Text: Genesis 9:1-17
In understanding the Bible, the covenants are the bookmarks of the whole unity of the Scripture. Whenever we try to understand certain passages, only through the light of covenantal narratives, themes, or principles can shed deeper knowledge into it. Divine covenantal acts are the EULAs (End User License Agreement) that we need to understand even at least at a fundamental level.
Likewise, after learning God’s covenant of creation last week, wherein we pondered upon God’s gracious act and loving-kindness towards Adam and Eve. Today we will be learning about God’s covenant with Noah and all creation. Yes, this covenant is not merely for Noah and His family but to the whole world including the earth—nature, animals—all living things.
After Adam and Eve were sent outside the garden of Eden, the couple started living their lives away from God’s overflowing provision as a result of their rebellion against God. Despite their consequence, God has provided ways and made sure that His presence was still felt by His creation.
In chapter 6 verses 5, 11, and 12, God saw the wickedness of humanity that even made him grieved deep inside His heart. This shows that our God is personal and able to sympathize God with His creation. As against the Deists who tell that God is a mere sovereign transcendent God who already left His creation or to the Nihilists who say that God is already dead. In here, we are assured that our God sees, feels, and intervenes in His creation.
Despite the overflowing corruption, darkness, and evilness of the world. God responded through His divine justice that He will punish these people accordingly. And we know that God’s just act is to sentence all people to death—the necessary and deserving consequence to all people. Yet, God has been gracious to preserve life.
This makes us realize that our God is covenant-fulfilling. The same to what Anand Mahadevan, He is the one that we listen to in our Bible study series, that God assures His people that He is faithful to His covenants.
As part of these ideas that God fulfills, we can see some parallels in the story of the image of God and Noah’s narrative. In verse 1, we can see that Noah is also called to be fruitful and to multiply like Adam. Verse 2 shows that Noah is also expected to subdue the earth and rule over the bests and all living creatures. Verse 3 portrays God’s provision of food for nourishment. Lastly, God limiting this provision in verses 4-5.
The last thing that I have said shows that God is not just preserving life but God is the Lord of Life. Verses 1 to 7 of chapter 9 is the preamble or prologue to the main establishment of the covenant with Noah. Before we go to that last point, let us dwell more on my second point.
God opposes anything that ends one’s life because life itself is God’s gift despite any challenges and struggles that you are experiencing now. This was a providential thought because when I was interviewed about my view on euthanasia and suicide, I was quickly led to this passage that murder is always wrong.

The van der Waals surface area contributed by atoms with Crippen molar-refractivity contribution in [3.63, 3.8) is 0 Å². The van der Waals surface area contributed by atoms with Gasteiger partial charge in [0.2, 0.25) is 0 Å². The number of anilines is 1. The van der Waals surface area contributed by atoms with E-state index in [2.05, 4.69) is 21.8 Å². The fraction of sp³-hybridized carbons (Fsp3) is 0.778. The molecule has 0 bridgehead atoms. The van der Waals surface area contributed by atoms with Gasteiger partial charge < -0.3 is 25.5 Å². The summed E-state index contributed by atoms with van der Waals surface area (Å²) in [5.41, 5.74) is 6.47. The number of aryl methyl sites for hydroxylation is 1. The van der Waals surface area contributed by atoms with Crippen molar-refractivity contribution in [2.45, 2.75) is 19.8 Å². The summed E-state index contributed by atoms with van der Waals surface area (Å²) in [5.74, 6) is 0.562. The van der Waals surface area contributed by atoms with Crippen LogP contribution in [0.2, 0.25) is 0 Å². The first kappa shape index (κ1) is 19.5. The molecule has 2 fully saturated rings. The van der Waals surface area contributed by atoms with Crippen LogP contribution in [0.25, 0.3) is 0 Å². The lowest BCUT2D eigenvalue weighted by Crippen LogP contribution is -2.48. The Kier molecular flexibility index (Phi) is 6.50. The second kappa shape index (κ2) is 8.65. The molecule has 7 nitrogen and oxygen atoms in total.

What is the relationship between assisted suicide and suicide to murder? As I have said, euthanasia is “murdering someone”—assisting someone to death by murdering them. In a definition, murder is a premeditated act of killing a person. Hence, euthanasia is murdering someone. What does God say about murder? Even prior to the Mosaic 10 commandments, God already made it clear that murder is sinful.
This is also the same with suicide, if euthanasia is murdering someone; suicide is “murdering yourself”—and is also wrong in God’s sight. Extending this thought, assisted killing is also evident in abortion. Premeditated, with intention, and taking away someone’s life especially those who are weak, most vulnerable is also murder. And in verse 6, “Whoever sheds man’s blood, by man his blood shall be shed.”
Even infants bear the image of God. In Jeremiah 1:5, “before I formed you in the womb I knew you,” next, Psalm 139:13, “You formed my inward parts; You wove me in my mother’s womb.”
Finally, God being a covenant fulfilling God and the Lord of Life, He is also a promise-keeper God who remembers His covenant.
After the preamble of verses 1 to 7, in the next verses of our passage, in verses 9, 11, and 15, we can see that this covenant is purely God’s initiative, God’s act of unilateral or unconditional covenant. In those verses, the words “my covenant” signify that this is purely God’s work. That nothing from us is expected, it is just God giving his self to us.
This promise is sealed by giving a rainbow as a sign of His covenantal promise. A promise that God will never destroy the earth by flood. Take note that “four times” God said “never again” (8:21, 9:11 [2x], 9:15).
God is indeed a covenant fulfilling God, the Lord of Life, and a promise-keeper God. “The unmerited favor and kindness of God in preserving his world in the covenant of Noah creates a firm stage of history where God can work out His plan for recusing His fallen world. It also points ahead to the coming deliverance in Jesus Christ.
Finally, this promise of God through the sign of a rainbow should lead us to doxology. Meaning, it ought to draw us to worship God. In verse 15, I was personally comforted in the phrase “I will remember My covenant,” meaning that God truly remembers. And by seeing a rainbow, after the rain, this promise is an “everlasting covenant” (verse 16).
Ptr. John Paul Arceno
UCBC New Jersey
May 30, 2021
*This section is an excerpt only; download the full manuscript here.